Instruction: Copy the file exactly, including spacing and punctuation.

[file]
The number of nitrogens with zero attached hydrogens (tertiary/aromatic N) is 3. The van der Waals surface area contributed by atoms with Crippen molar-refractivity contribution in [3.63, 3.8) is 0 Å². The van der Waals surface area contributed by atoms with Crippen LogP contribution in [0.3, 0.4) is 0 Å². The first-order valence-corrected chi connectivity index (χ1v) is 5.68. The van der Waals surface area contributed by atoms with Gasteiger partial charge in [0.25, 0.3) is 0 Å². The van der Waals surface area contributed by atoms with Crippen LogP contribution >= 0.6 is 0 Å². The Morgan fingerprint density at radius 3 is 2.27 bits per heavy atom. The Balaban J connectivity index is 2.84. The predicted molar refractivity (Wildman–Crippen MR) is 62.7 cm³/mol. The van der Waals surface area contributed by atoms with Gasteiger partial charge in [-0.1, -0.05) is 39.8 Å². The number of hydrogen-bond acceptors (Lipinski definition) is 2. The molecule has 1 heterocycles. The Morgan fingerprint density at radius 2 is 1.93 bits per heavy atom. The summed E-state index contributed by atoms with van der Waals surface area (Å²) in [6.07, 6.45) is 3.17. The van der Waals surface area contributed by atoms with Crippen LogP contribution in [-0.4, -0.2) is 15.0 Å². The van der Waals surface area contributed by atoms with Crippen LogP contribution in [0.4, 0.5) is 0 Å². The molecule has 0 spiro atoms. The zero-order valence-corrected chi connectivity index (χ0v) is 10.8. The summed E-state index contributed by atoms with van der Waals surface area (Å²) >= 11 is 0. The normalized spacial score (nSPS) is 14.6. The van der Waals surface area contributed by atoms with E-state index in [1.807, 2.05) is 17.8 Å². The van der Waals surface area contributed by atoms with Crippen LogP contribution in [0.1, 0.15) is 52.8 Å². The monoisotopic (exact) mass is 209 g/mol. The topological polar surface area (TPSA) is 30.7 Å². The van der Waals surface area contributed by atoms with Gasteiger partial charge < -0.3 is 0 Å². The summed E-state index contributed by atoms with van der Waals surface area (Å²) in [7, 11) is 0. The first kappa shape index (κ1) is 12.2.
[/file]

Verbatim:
The number of nitrogens with zero attached hydrogens (tertiary/aromatic N) is 3. The van der Waals surface area contributed by atoms with Crippen molar-refractivity contribution in [3.63, 3.8) is 0 Å². The van der Waals surface area contributed by atoms with Crippen LogP contribution in [0.3, 0.4) is 0 Å². The first-order valence-corrected chi connectivity index (χ1v) is 5.68. The van der Waals surface area contributed by atoms with Gasteiger partial charge in [0.25, 0.3) is 0 Å². The van der Waals surface area contributed by atoms with Crippen LogP contribution >= 0.6 is 0 Å². The Morgan fingerprint density at radius 3 is 2.27 bits per heavy atom. The Balaban J connectivity index is 2.84. The predicted molar refractivity (Wildman–Crippen MR) is 62.7 cm³/mol. The van der Waals surface area contributed by atoms with Gasteiger partial charge in [-0.1, -0.05) is 39.8 Å². The number of hydrogen-bond acceptors (Lipinski definition) is 2. The molecule has 1 heterocycles. The Morgan fingerprint density at radius 2 is 1.93 bits per heavy atom. The summed E-state index contributed by atoms with van der Waals surface area (Å²) in [6.07, 6.45) is 3.17. The van der Waals surface area contributed by atoms with Crippen LogP contribution in [-0.4, -0.2) is 15.0 Å². The van der Waals surface area contributed by atoms with Crippen LogP contribution in [0.4, 0.5) is 0 Å². The molecule has 0 spiro atoms. The zero-order valence-corrected chi connectivity index (χ0v) is 10.8. The summed E-state index contributed by atoms with van der Waals surface area (Å²) >= 11 is 0. The normalized spacial score (nSPS) is 14.6. The van der Waals surface area contributed by atoms with E-state index in [1.807, 2.05) is 17.8 Å². The van der Waals surface area contributed by atoms with Crippen LogP contribution in [0.1, 0.15) is 52.8 Å². The monoisotopic (exact) mass is 209 g/mol. The topological polar surface area (TPSA) is 30.7 Å². The van der Waals surface area contributed by atoms with Gasteiger partial charge < -0.3 is 0 Å². The summed E-state index contributed by atoms with van der Waals surface area (Å²) in [7, 11) is 0. The first kappa shape index (κ1) is 12.2.